The purpose of the press conference was to gloat about how the ANC really was eating out of the League’s hand – “we have briefed leadership of the ANC this morning about the march and they have accepted our explanation and even had some few tips to share with the Youth League on organising a successful, peaceful march,” Malema said, adding this is not about overthrowing the government (a mere 5,000 marchers are expected, plus 1,000 marshals).
He also used the presser to claim intimidation and hurdles – and to announce that he wouldn’t pay the R2 million deposit the Gauteng metros want from the League, even if he had the money. This was a revolutionary uprising, after all, and the League shouldn’t even have had to ask permission.
This means Malema could play martyr if security agencies (quite rightly) try to stop the march, while the hurdles claim is always a clever pre-emptive strike and disclaimer in case anything goes wrong or the march flops, because then you can blame it on your enemies too.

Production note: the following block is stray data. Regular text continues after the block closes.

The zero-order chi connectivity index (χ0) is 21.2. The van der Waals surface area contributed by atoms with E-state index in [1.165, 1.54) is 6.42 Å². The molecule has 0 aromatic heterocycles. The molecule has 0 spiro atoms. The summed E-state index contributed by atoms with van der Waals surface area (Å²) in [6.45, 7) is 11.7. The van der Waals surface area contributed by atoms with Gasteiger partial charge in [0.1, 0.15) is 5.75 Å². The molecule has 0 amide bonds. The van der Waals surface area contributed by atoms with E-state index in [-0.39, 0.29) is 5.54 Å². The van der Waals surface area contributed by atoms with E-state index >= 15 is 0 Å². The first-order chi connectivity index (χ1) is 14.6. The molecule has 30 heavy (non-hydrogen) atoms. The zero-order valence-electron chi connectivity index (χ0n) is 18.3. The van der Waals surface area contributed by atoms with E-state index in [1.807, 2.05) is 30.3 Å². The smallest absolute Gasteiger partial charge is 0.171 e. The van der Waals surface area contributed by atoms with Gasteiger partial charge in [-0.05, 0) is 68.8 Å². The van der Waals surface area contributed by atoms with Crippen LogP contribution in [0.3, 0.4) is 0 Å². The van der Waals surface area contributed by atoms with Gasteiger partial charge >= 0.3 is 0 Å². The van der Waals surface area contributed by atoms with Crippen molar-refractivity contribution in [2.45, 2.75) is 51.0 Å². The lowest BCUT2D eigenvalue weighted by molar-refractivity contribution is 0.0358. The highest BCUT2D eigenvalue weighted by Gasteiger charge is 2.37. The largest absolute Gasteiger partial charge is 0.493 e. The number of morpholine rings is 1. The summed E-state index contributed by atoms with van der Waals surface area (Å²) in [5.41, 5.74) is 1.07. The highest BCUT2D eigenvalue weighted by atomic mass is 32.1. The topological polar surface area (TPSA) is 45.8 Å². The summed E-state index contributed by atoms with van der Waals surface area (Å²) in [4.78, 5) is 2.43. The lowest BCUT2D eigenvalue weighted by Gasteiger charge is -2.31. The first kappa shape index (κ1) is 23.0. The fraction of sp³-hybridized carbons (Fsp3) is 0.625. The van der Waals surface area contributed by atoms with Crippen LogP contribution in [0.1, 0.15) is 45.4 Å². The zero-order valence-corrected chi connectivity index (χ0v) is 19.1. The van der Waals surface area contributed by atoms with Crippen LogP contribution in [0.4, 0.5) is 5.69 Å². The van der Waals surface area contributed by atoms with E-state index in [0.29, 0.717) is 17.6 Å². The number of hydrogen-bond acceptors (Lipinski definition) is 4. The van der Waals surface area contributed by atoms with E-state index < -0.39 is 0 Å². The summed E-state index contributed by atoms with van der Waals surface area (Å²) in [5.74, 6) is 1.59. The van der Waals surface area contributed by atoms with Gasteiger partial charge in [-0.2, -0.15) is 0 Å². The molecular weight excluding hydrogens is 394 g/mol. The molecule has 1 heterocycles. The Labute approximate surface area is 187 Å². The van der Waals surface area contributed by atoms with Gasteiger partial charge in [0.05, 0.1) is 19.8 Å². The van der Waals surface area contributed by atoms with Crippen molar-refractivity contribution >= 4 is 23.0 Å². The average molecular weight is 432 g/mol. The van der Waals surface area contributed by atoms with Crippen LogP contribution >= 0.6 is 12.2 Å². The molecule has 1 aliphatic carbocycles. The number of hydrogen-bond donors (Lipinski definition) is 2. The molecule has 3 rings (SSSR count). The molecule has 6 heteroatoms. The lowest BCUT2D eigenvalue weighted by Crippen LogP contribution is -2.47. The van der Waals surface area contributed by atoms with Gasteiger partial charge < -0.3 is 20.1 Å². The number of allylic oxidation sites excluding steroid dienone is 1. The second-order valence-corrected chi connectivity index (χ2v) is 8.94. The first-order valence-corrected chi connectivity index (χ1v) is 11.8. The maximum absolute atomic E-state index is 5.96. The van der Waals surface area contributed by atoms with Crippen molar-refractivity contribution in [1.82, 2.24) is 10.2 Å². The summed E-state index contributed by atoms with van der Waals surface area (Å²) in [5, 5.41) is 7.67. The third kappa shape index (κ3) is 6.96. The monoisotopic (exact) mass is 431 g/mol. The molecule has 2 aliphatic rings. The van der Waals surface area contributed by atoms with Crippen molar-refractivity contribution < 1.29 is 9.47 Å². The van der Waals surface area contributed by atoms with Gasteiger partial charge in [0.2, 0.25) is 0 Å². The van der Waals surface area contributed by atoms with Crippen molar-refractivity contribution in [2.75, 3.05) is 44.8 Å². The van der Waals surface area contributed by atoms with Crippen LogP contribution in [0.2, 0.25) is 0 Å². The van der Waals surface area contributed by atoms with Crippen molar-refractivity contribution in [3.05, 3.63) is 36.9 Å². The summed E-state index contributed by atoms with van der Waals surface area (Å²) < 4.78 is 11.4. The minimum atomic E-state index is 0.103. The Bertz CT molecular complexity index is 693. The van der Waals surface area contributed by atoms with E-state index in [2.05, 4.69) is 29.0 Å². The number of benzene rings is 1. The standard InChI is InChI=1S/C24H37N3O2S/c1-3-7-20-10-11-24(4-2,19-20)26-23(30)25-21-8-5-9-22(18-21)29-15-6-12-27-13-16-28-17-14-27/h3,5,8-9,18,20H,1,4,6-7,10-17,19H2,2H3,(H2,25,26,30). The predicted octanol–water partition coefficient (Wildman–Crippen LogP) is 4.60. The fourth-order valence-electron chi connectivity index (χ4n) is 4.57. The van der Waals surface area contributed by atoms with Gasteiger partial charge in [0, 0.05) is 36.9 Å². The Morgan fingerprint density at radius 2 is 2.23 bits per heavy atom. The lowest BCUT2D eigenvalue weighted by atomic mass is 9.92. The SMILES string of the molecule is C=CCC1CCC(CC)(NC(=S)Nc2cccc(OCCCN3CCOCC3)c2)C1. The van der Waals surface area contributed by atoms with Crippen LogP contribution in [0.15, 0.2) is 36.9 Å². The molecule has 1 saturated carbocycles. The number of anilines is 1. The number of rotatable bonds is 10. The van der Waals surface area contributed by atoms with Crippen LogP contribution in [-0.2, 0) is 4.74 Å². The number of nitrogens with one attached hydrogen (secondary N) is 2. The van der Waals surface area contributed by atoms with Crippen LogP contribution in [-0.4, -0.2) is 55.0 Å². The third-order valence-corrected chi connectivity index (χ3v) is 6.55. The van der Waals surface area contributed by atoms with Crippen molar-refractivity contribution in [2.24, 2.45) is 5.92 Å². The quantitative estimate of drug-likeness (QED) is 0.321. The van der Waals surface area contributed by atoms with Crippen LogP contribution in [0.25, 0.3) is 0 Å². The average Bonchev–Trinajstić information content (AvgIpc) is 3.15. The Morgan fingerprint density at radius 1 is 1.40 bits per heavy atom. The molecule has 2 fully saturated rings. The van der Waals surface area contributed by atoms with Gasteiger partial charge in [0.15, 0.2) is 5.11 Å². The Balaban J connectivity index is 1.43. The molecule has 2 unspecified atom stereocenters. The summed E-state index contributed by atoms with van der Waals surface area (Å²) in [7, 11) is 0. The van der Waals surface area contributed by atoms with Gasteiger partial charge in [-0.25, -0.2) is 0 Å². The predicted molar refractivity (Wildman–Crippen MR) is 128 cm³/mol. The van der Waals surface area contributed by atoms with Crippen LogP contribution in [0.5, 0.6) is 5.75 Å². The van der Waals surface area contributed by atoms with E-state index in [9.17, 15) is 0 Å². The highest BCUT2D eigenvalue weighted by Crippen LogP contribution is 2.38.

Immediately after saying the ANC’s officials are okay with the march (this would include President Jacob Zuma), Malema turned around and dished up a few dark hints about people abusing state agencies to stop the League (this would refer to Zuma, mostly).
Bus owners are being intimidated and told they wouldn’t get contracts in future if they helped the League, so they have withdrawn their busses (Malema doesn’t say who intimidated the bus owners or where their contracts won’t come from, but presumably this would be from government departments run by those who don’t sympathise with Malema, or from the ANC, which frequently uses busses to mobilise for rallies). In addition the Joburg Metro Police wanted details of the bus drivers, such as their names, ID numbers, cell phone numbers, and so forth, which would have opened them to further intimidation. So the League got Santaco on its side and hired taxis instead.